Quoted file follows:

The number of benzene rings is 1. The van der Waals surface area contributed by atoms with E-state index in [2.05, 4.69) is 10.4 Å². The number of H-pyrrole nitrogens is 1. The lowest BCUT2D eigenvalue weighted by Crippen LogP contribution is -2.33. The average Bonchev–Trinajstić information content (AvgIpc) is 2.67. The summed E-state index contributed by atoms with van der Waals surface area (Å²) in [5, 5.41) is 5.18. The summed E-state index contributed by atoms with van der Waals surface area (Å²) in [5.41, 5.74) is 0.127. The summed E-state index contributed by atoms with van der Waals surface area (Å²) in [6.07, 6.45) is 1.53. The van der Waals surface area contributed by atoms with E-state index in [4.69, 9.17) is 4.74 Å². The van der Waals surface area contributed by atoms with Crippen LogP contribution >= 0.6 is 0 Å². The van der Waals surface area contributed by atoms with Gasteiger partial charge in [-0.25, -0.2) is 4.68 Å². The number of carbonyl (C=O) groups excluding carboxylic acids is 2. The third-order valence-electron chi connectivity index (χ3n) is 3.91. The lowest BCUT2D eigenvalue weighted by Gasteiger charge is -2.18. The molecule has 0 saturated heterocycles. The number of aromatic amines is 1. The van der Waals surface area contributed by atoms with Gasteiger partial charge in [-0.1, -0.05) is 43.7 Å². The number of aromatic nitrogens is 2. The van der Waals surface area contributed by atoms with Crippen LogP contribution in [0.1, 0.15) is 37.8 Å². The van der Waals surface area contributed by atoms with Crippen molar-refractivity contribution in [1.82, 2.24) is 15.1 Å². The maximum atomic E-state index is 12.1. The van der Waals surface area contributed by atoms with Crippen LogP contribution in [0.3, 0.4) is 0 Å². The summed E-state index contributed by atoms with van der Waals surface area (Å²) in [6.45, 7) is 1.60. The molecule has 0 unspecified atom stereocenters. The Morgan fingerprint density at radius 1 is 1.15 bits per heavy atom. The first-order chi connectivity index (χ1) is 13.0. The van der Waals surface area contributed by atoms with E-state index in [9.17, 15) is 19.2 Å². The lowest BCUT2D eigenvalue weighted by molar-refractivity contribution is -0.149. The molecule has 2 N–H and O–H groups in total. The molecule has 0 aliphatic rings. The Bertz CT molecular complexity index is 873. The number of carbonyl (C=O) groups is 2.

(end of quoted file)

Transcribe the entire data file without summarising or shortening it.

The number of benzene rings is 1. The van der Waals surface area contributed by atoms with E-state index in [2.05, 4.69) is 10.4 Å². The number of H-pyrrole nitrogens is 1. The lowest BCUT2D eigenvalue weighted by Crippen LogP contribution is -2.33. The average Bonchev–Trinajstić information content (AvgIpc) is 2.67. The summed E-state index contributed by atoms with van der Waals surface area (Å²) in [5, 5.41) is 5.18. The summed E-state index contributed by atoms with van der Waals surface area (Å²) in [5.41, 5.74) is 0.127. The summed E-state index contributed by atoms with van der Waals surface area (Å²) in [6.07, 6.45) is 1.53. The van der Waals surface area contributed by atoms with E-state index in [4.69, 9.17) is 4.74 Å². The van der Waals surface area contributed by atoms with Crippen LogP contribution >= 0.6 is 0 Å². The van der Waals surface area contributed by atoms with Gasteiger partial charge in [-0.25, -0.2) is 4.68 Å². The number of carbonyl (C=O) groups excluding carboxylic acids is 2. The third-order valence-electron chi connectivity index (χ3n) is 3.91. The lowest BCUT2D eigenvalue weighted by Gasteiger charge is -2.18. The molecule has 0 saturated heterocycles. The number of aromatic amines is 1. The van der Waals surface area contributed by atoms with Gasteiger partial charge in [-0.1, -0.05) is 43.7 Å². The number of aromatic nitrogens is 2. The van der Waals surface area contributed by atoms with Crippen LogP contribution in [0.1, 0.15) is 37.8 Å². The van der Waals surface area contributed by atoms with Crippen molar-refractivity contribution in [1.82, 2.24) is 15.1 Å². The maximum atomic E-state index is 12.1. The van der Waals surface area contributed by atoms with Crippen LogP contribution in [0.3, 0.4) is 0 Å². The summed E-state index contributed by atoms with van der Waals surface area (Å²) in [6.45, 7) is 1.60. The molecule has 0 unspecified atom stereocenters. The Morgan fingerprint density at radius 1 is 1.15 bits per heavy atom. The first-order chi connectivity index (χ1) is 13.0. The van der Waals surface area contributed by atoms with E-state index in [9.17, 15) is 19.2 Å². The lowest BCUT2D eigenvalue weighted by molar-refractivity contribution is -0.149. The molecule has 2 N–H and O–H groups in total. The molecule has 0 aliphatic rings. The Bertz CT molecular complexity index is 873. The number of carbonyl (C=O) groups is 2.